City’s comprehensive plan takes giant step toward adoption

Abel Garraghan of HeritagEnergy spoke briefl y to Kingston's comprehensive plan committee meeting last Wednesday evening about the need for appropriate zoning regulations for existing historic industrial uses like his company's tank farm at the foot of Delaware Avenue, shown above, the Feeney boatyard on the Rondout Creek and the Kingston Industrial Park. He called them "critical facilities" in the city's economy. Committee members seemed unanimous in support of Garraghan's argument. Also scattered around Kingston are a number of smaller non-intrusive non-residential uses such as various neighborhood delis, the Boice Bros. milkhouse, the Augusta Street carriage-house playhouse, Binnewater Ice Company and the Cake Box. (Photo: Phyllis McCabe)

Abel Garraghan of HeritagEnergy spoke briefly to Kingston’s comprehensive plan
committee meeting on June 3 about the need for appropriate zoning
regulations for existing historic industrial uses like his company’s tank farm at the
foot of Delaware Avenue, shown above, the Feeney boatyard on the Rondout Creek
and the Kingston Industrial Park. He called them “critical facilities” in the city’s
economy. Committee members seemed unanimous in support of Garraghan’s
argument. Also scattered around Kingston are a number of smaller non-intrusive
non-residential uses such as various neighborhood delis, the Boice Bros. milkhouse,
the Augusta Street carriage-house playhouse, Binnewater Ice Company and
the Cake Box. (Photo: Phyllis McCabe)

Jim Noble has a style for dealing with a group of people who talk a lot and have a lot of good ideas. He lets them talk.

It usually works.

For the past four years, the veteran Kingston politician has been chairing Kingston’s steering committee revising the city’s comprehensive plan. On the evening of June 3, the committee met at city hall to discuss community comments the city government had received about the plan, titled Kingston 2025. “The purpose of tonight’s meeting,” a two-and-a-half-page handout circulated to the members prior to the session, “is to consider those comments and decide which recommendations have merit and how the comprehensive plan should be revised to address them.”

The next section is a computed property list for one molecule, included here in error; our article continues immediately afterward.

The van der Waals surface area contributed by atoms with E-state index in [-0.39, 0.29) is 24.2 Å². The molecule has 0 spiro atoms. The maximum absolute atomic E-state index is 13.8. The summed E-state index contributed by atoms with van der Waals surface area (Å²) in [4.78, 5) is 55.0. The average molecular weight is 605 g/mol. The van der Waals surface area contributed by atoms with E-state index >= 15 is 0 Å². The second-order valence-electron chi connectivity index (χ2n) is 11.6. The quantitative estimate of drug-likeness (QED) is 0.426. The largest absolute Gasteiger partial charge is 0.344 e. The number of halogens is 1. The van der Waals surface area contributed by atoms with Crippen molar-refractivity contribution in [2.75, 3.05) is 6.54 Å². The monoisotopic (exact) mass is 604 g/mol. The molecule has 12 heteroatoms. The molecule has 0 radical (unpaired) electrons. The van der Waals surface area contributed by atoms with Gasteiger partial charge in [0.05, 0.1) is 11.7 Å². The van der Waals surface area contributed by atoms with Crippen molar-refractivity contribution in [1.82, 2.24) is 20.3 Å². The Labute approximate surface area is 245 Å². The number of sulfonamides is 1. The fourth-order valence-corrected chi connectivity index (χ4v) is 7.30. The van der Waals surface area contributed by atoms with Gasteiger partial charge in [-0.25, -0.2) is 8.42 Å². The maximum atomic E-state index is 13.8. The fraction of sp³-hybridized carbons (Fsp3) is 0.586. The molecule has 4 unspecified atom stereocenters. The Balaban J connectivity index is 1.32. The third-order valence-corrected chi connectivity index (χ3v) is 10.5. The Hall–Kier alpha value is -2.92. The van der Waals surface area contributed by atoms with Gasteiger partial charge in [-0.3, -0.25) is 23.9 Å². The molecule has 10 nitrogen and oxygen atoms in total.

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There was a lot to discuss. Some 30 persons had submitted written comments. Additional comments on the 95-page draft plan had been offered at a March 30 public hearing. The consultants, Shuster/Turner, had described the high quality and quantity of the comments they had received as “quite impressive.”

The consultants had been tasked with preparing “a listing of decisions to be made regarding the comments.” The agenda, boiled down to ten concentrated pages of summary comments, was organized into categories. Other issues, the consultants reassured the committee, could be added during the meeting.

The Common Council president and alderman-at-large said very little himself during the discussion, which was conducted among the ten lay members and six city and consulting staff around a long rectangular table. As they went through the ten-page list item by item and comment by comment, Noble patiently recognized others to do the talking. When on this occasion everyone seemed just about talked out on an item, he would ask whether they were agreed on what they’d discussed. He then called for a vote among those seated at the table.

Noble rarely provided a recapitulation before the vote of what had been said, perhaps in part because he wasn’t eager to hear discussion resume. After each committee vote, he went straight back to business: the next item on the agenda.